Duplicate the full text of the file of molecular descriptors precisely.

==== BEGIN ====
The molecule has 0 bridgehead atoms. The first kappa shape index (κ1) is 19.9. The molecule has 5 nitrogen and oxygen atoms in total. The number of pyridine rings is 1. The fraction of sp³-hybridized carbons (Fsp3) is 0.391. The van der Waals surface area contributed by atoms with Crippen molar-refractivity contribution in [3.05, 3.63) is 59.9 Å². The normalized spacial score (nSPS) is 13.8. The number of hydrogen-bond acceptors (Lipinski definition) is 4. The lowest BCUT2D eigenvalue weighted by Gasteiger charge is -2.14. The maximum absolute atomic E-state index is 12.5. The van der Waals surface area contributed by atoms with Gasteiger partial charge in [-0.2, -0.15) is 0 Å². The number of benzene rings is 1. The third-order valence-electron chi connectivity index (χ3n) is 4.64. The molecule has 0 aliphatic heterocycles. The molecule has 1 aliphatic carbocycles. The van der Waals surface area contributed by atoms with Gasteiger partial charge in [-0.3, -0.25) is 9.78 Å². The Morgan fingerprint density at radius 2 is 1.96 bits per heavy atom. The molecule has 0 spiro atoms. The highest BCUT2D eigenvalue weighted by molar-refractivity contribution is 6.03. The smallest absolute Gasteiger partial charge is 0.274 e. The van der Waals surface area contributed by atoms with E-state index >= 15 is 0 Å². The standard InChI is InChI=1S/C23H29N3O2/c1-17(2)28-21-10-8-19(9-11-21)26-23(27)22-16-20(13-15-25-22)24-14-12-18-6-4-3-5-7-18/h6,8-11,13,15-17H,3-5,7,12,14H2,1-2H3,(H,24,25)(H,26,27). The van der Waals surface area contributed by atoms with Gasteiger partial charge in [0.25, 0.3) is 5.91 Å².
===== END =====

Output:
The molecule has 0 bridgehead atoms. The first kappa shape index (κ1) is 19.9. The molecule has 5 nitrogen and oxygen atoms in total. The number of pyridine rings is 1. The fraction of sp³-hybridized carbons (Fsp3) is 0.391. The van der Waals surface area contributed by atoms with Crippen molar-refractivity contribution in [3.05, 3.63) is 59.9 Å². The normalized spacial score (nSPS) is 13.8. The number of hydrogen-bond acceptors (Lipinski definition) is 4. The lowest BCUT2D eigenvalue weighted by Gasteiger charge is -2.14. The maximum absolute atomic E-state index is 12.5. The van der Waals surface area contributed by atoms with Gasteiger partial charge in [-0.2, -0.15) is 0 Å². The number of benzene rings is 1. The third-order valence-electron chi connectivity index (χ3n) is 4.64. The molecule has 0 aliphatic heterocycles. The molecule has 1 aliphatic carbocycles. The van der Waals surface area contributed by atoms with Gasteiger partial charge in [-0.3, -0.25) is 9.78 Å². The Morgan fingerprint density at radius 2 is 1.96 bits per heavy atom. The molecule has 0 spiro atoms. The highest BCUT2D eigenvalue weighted by molar-refractivity contribution is 6.03. The smallest absolute Gasteiger partial charge is 0.274 e. The van der Waals surface area contributed by atoms with E-state index >= 15 is 0 Å². The standard InChI is InChI=1S/C23H29N3O2/c1-17(2)28-21-10-8-19(9-11-21)26-23(27)22-16-20(13-15-25-22)24-14-12-18-6-4-3-5-7-18/h6,8-11,13,15-17H,3-5,7,12,14H2,1-2H3,(H,24,25)(H,26,27). The van der Waals surface area contributed by atoms with Gasteiger partial charge in [0.25, 0.3) is 5.91 Å².